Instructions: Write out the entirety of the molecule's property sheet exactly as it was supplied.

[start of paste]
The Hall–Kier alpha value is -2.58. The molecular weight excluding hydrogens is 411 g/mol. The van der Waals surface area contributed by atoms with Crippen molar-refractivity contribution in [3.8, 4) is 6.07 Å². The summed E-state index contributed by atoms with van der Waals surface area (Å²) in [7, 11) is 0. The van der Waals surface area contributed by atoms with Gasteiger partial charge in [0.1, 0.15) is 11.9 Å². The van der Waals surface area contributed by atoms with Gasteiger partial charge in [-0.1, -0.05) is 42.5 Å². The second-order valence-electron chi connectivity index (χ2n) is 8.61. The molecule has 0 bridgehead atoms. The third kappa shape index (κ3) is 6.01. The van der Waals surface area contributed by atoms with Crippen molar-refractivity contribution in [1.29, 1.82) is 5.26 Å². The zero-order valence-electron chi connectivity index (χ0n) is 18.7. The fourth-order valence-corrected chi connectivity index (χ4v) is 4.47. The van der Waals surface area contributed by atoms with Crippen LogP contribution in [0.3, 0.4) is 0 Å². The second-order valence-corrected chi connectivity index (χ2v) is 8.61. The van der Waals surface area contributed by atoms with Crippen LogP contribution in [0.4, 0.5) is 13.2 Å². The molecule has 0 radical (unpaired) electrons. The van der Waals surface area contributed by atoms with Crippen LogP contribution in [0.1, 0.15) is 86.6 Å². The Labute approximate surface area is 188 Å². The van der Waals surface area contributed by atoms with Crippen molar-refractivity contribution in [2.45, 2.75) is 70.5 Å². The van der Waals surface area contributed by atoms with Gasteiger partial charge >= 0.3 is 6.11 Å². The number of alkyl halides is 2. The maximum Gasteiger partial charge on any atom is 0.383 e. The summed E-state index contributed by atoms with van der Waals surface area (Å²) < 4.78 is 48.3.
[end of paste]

The Hall–Kier alpha value is -2.58. The molecular weight excluding hydrogens is 411 g/mol. The van der Waals surface area contributed by atoms with Crippen molar-refractivity contribution in [3.8, 4) is 6.07 Å². The summed E-state index contributed by atoms with van der Waals surface area (Å²) in [7, 11) is 0. The van der Waals surface area contributed by atoms with Gasteiger partial charge in [0.1, 0.15) is 11.9 Å². The van der Waals surface area contributed by atoms with Gasteiger partial charge in [-0.1, -0.05) is 42.5 Å². The second-order valence-electron chi connectivity index (χ2n) is 8.61. The molecule has 0 bridgehead atoms. The third kappa shape index (κ3) is 6.01. The van der Waals surface area contributed by atoms with Crippen molar-refractivity contribution in [1.29, 1.82) is 5.26 Å². The zero-order valence-electron chi connectivity index (χ0n) is 18.7. The fourth-order valence-corrected chi connectivity index (χ4v) is 4.47. The van der Waals surface area contributed by atoms with Crippen LogP contribution in [0.3, 0.4) is 0 Å². The second-order valence-corrected chi connectivity index (χ2v) is 8.61. The van der Waals surface area contributed by atoms with Crippen LogP contribution in [0.4, 0.5) is 13.2 Å². The molecule has 0 radical (unpaired) electrons. The van der Waals surface area contributed by atoms with Crippen LogP contribution in [0.1, 0.15) is 86.6 Å². The Labute approximate surface area is 188 Å². The van der Waals surface area contributed by atoms with Crippen molar-refractivity contribution in [2.45, 2.75) is 70.5 Å². The van der Waals surface area contributed by atoms with Gasteiger partial charge >= 0.3 is 6.11 Å². The number of alkyl halides is 2. The maximum Gasteiger partial charge on any atom is 0.383 e. The summed E-state index contributed by atoms with van der Waals surface area (Å²) < 4.78 is 48.3.